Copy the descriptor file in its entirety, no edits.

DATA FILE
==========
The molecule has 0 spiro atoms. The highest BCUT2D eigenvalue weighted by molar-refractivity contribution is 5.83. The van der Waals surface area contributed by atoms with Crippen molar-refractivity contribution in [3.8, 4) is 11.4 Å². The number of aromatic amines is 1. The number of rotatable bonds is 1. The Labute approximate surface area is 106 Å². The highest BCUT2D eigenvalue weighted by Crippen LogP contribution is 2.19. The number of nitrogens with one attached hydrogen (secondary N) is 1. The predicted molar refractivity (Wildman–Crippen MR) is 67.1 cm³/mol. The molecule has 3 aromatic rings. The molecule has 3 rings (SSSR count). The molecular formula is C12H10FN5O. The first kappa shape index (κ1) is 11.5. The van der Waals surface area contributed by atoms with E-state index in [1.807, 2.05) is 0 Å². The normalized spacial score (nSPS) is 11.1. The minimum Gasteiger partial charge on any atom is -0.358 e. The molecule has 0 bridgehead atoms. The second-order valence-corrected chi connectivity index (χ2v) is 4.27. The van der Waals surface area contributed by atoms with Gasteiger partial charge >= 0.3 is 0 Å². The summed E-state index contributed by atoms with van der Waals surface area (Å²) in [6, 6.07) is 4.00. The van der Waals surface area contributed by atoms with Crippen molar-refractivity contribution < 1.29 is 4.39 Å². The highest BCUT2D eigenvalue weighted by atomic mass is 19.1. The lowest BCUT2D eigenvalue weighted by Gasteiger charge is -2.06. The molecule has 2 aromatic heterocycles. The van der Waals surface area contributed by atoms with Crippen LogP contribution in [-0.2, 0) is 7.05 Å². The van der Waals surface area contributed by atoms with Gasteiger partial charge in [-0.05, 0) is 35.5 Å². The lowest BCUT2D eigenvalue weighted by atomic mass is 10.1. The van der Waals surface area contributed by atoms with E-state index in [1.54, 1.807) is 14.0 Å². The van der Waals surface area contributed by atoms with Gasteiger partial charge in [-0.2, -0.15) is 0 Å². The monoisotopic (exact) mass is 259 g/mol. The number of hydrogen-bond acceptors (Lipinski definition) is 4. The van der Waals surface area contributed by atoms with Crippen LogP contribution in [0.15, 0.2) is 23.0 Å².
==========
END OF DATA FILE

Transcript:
The molecule has 0 spiro atoms. The highest BCUT2D eigenvalue weighted by molar-refractivity contribution is 5.83. The van der Waals surface area contributed by atoms with Crippen molar-refractivity contribution in [3.8, 4) is 11.4 Å². The number of aromatic amines is 1. The number of rotatable bonds is 1. The Labute approximate surface area is 106 Å². The highest BCUT2D eigenvalue weighted by Crippen LogP contribution is 2.19. The number of nitrogens with one attached hydrogen (secondary N) is 1. The predicted molar refractivity (Wildman–Crippen MR) is 67.1 cm³/mol. The molecule has 3 aromatic rings. The molecule has 3 rings (SSSR count). The molecular formula is C12H10FN5O. The first kappa shape index (κ1) is 11.5. The van der Waals surface area contributed by atoms with E-state index in [1.807, 2.05) is 0 Å². The normalized spacial score (nSPS) is 11.1. The minimum Gasteiger partial charge on any atom is -0.358 e. The molecule has 0 bridgehead atoms. The second-order valence-corrected chi connectivity index (χ2v) is 4.27. The van der Waals surface area contributed by atoms with Gasteiger partial charge >= 0.3 is 0 Å². The summed E-state index contributed by atoms with van der Waals surface area (Å²) in [6, 6.07) is 4.00. The van der Waals surface area contributed by atoms with Crippen molar-refractivity contribution < 1.29 is 4.39 Å². The highest BCUT2D eigenvalue weighted by atomic mass is 19.1. The lowest BCUT2D eigenvalue weighted by Gasteiger charge is -2.06. The molecule has 2 aromatic heterocycles. The van der Waals surface area contributed by atoms with Crippen LogP contribution in [-0.2, 0) is 7.05 Å². The van der Waals surface area contributed by atoms with Gasteiger partial charge in [-0.05, 0) is 35.5 Å². The lowest BCUT2D eigenvalue weighted by atomic mass is 10.1. The van der Waals surface area contributed by atoms with E-state index in [1.54, 1.807) is 14.0 Å². The van der Waals surface area contributed by atoms with Gasteiger partial charge in [-0.2, -0.15) is 0 Å². The monoisotopic (exact) mass is 259 g/mol. The number of hydrogen-bond acceptors (Lipinski definition) is 4. The van der Waals surface area contributed by atoms with Crippen LogP contribution in [0.15, 0.2) is 23.0 Å².